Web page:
By press time in mid-March, President Donald Trump had signed into law an $8.3 billion stimulus package to help find a vaccine for the coronavirus and declared a national emergency, and Treasury Secretary Steve Mnuchin was trying to hammer out an additional $850 billion stimulus package to stem the economic and market carnage.
Policy analysts like Ed Mills of Raymond James opined in mid-March that a “potentially weeks-long effort for additional fiscal stimulus measures” would be underway, which may prolong market volatility.
(Since press time, the $2.2 trillion relief package, the Coronavirus Aid, Relief and Economic Security, (CARES) Act, was signed into law.)
In the near-term, however, Trump declared on March 13 a national emergency, “outlined a public-private partnership to dramatically increase testing capacity, and announced oil purchases for the strategic petroleum reserve and the waiving of interest on federal student loans,” Mills stated.
The national emergency declaration will “open up access to up to $50 billion” for states, territories and localities “in our shared fight against this disease,” Trump said.
Trump said he was also urging states to set up emergency operation centers immediately and asked the nation’s hospitals to activate their emergency preparedness plans.
“Our overriding goal is to stop this virus,” Trump said.
Trump’s emergency order also will confer “broad new authority” to the Secretary of Health and Human Services, who will be able to “immediately waive provisions of applicable laws and regulations to give doctors, hospitals and healthcare providers maximum flexibility to respond to the virus and care for patients,” Trump said.
During a March 16 press briefing, Trump announced “new guidelines for every American to follow over the next 15 days,” which will “further toughen the guidelines and blunt the effect” of the coronavirus. With schools closed across the country, Trump urged “working to engage in school at home,” and told Americans to avoid gatherings with more than 10 people, as well as bars, restaurants and public food courts. Curfews also had been set in many states.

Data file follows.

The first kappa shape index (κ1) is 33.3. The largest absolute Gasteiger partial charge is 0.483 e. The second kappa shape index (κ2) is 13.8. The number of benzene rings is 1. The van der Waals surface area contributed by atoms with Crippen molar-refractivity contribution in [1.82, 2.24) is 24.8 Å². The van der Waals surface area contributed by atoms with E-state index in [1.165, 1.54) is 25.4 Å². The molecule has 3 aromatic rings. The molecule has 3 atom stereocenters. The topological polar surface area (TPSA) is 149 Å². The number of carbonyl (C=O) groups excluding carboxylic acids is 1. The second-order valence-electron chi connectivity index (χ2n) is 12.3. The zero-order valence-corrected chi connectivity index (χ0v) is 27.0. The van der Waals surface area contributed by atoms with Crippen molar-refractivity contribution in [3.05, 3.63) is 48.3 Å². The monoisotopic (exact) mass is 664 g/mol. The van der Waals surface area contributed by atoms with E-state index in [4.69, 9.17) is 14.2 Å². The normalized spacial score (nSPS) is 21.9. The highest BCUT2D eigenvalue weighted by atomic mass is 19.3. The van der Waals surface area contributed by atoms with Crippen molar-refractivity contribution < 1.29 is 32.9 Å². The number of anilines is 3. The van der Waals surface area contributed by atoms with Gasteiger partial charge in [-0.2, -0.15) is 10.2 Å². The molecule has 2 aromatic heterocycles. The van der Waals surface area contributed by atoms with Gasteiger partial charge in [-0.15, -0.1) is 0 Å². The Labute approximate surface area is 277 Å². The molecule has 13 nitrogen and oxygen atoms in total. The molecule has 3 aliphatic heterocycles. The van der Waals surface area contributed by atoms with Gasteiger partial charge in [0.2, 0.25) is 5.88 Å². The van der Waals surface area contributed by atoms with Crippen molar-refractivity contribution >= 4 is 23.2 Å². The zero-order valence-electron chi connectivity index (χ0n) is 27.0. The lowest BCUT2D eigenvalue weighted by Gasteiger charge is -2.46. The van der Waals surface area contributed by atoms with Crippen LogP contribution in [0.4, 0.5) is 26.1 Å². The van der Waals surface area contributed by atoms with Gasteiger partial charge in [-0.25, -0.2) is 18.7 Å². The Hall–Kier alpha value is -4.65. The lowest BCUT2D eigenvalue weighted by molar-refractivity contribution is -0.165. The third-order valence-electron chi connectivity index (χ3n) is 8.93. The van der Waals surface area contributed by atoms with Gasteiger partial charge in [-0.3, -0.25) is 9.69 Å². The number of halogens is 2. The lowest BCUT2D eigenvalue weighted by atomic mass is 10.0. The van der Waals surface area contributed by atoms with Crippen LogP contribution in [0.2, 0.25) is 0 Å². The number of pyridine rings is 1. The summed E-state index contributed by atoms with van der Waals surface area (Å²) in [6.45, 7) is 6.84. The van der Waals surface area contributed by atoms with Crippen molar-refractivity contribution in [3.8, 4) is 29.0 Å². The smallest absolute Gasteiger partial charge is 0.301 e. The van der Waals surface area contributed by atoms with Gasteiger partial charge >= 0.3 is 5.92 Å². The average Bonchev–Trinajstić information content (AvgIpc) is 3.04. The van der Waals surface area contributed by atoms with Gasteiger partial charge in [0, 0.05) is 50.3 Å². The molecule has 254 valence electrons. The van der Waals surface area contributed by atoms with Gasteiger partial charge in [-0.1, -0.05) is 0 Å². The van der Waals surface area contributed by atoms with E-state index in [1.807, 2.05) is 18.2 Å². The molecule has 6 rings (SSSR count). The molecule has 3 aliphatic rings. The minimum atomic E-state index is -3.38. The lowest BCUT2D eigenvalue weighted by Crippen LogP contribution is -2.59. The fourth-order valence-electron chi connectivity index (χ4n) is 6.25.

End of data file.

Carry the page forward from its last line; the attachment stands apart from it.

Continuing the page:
A coronavirus vaccine candidate “has begun the phase one trial,” Trump said, adding that the United States also is “racing to get anti-viral treatments” to reduce the symptoms and duration of the coronavirus.
Two days earlier, the House approved H.R. 6201, the Families First Coronavirus Response Act, legislation which, among other measures, offers free coronavirus testing, by and large, for everyone in the United States.
While the House-approved bill allows for free testing for the virus, expands unemployment insurance, paid sick leave for those affected, and subsidized meals for students eligible for free school lunches, the measures are “relatively small and offer modest support to those with economic problems,” according to Ray Dalio, legendary founder and co-chief investment officer of Bridgewater Associates “They will need to be much bigger.”
As of press time in mid-March, the Senate was poised to take up the House-passed bill. Reports indicate that Treasury Secretary Steve Mnuchin has reached agreement with senators to vote on the “Families First Coronavirus Response Act” in mid-March after the House passed its technical corrections bill.
Dalio also slammed the Fed’s surprise decision on March 15 to slash short-term interest rates to close to zero, stating the move may end up doing more harm than good.
“Long-term interest rates hitting the hard 0% floor means that virtually all asset classes go down because the positive effects of interest rates falling won’t exist (at least not much),” said Dalio in a LinkedIn post published on March 16.
Democrats Plan More Stimulus
Sen. Chuck Schumer, D-N.Y., planned to lay out a “further proposal of at least $750 billion to wage war against the coronavirus and the economic crisis facing Americans.”
Starting on March 17, Senate Democrats planned to present a series of proposals to Congressional appropriators that should be part of the next bill to address the coronavirus.
“We are proposing an immediate and initial infusion of at least $750 billion to wage war against COVID-19 and the economic crisis it is now causing,” Schumer said.
The proposal will get money directly into hands of American people and, among other priorities, include federal funding to:
• Address hospital and treatment capacity issues; • Expand unemployment insurance and increase Medicaid funding; • Ensure that everyone can afford treatment for coronavirus; • Provide immediate loan payment forbearance for all federal loans, student loans, mortgages, small business loans and others, & moratoriums on evictions/foreclosures; • Deliver immediate help to small businesses; • Fund emergency child care, especially for health care workers and first responders; • Help schools with remote learning; • Provide assistance to keep public transportation running; • Address public health and economic needs in Indian country; and • Utilize the Defense Department to provide personnel, equipment, supplies, and critical response capabilities to support on the nationwide response.
“Other proposals” will be needed. Schumer continued, “In sum, we need big, bold, immediate federal action to deal with the crisis. The kinds of targeted measures we are putting together will mainline money into the economy and directly into the hands of families that need it most.”
Washington Bureau Chief Melanie Waddell can be reached at [email protected].